I have some problem wiht a lot of this. I understand some of the misconceptions about "clean" vs "dirty" air. Now that we've damaged the ozone layer, the Earth's NATURAL defences against solar radiation are depleted. Now if we clean the air more, we will take out the particulate matter that is now screening us from the radiation (polutants)

Yes, the Earth goes through warming and cooling cycles,and we're IN a warming cycle. But the warming trends are greater than predicted, and we DO know that the ozone layer has been damaged, that's something thats fairly easy to see.

I think it's dangerous to NOT worry about the damage we've done to the atmosphere and the long term effects our actions have. I think it's also irresponsible. I also don't think, from the readings I've done, and from information given to me by my daughter (a biologist) and son in law (a paleontologist) that global warming is some academic hoax to collect grant money. I DO think we don't know enough yet about climate to seperate what effects on the climate are related to natural cycles and which are related to man's carelessness with the environment.

April 15, 2006  
Blogger J.P. said...

Calvin, you’ve best summed it up with “It would be nice if we could remove self-interest from this, so we’d know the data we had was honest, assuming the techniques that gathered it were solid.” Will any of us—in any given field—be able to disassociate ourselves from what it is that we’re hoping to see? From journalism to political science to environmental science, we’re most likely going to see a hint of bias enter the picture because most of us have viewpoints with respect to whatever it is that we’re seeing occur. Is there a such thing as absolute objectivity?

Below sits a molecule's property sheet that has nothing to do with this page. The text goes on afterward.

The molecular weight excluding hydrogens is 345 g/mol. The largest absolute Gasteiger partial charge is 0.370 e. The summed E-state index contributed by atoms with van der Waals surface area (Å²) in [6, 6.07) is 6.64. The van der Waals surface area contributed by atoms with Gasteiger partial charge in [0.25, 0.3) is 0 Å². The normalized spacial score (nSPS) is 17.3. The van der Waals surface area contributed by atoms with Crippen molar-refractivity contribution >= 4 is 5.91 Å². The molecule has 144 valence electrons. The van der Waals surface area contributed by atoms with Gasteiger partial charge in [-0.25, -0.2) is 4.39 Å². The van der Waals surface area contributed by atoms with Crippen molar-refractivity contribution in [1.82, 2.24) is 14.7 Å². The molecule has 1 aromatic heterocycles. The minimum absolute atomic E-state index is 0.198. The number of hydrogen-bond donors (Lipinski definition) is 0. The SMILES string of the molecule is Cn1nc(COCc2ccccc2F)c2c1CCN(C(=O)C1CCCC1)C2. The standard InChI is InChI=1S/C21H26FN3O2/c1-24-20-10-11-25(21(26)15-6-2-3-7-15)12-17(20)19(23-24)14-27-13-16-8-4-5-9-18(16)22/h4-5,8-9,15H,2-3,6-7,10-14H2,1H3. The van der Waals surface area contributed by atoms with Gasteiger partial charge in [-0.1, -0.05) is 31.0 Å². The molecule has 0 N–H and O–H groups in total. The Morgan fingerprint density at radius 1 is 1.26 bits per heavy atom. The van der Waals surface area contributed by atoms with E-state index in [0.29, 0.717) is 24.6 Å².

Amy, it’s a cliché, but time will tell.

Dorid, I wasn’t trying to hide the fact that Lindzen’s piece was published on the Wall Street Journal’s opinion site. If I had been, I wouldn’t have offered a link to it. With that said, does that in some way invalidate what he said? If so, why? Many times interesting and important stories are brought about through opinion pieces. I’m thinking of a previous post which I wrote about a Pennsylvania politician who promised one million dollars to a small town so that they could build a new municipal building and fire station. The news section of the particular paper told about the politician’s promise to the town; it was a columnist who discovered that the million dollars didn’t really exist and was more than likely nothing more than an election year gimmick to garner a few more votes. Should this particular column have been ignored? I’d argue no.

In this case Lindzen told about instances from Michael Mann’s refusal to divulge scientific data to intimidation through Congressional hearings to the dismissal of a European scientist who, while an acting research director, questioned the scientific basis of aspects of global warming. While Lindzen’s underlying theme—intimidation by fellow scientists—was, indeed, an opinion, his referenced occurrences happened. He established his argument that dissenters are intimidated—and in one case fired—and proceeded to offer examples of evidence to support that argument.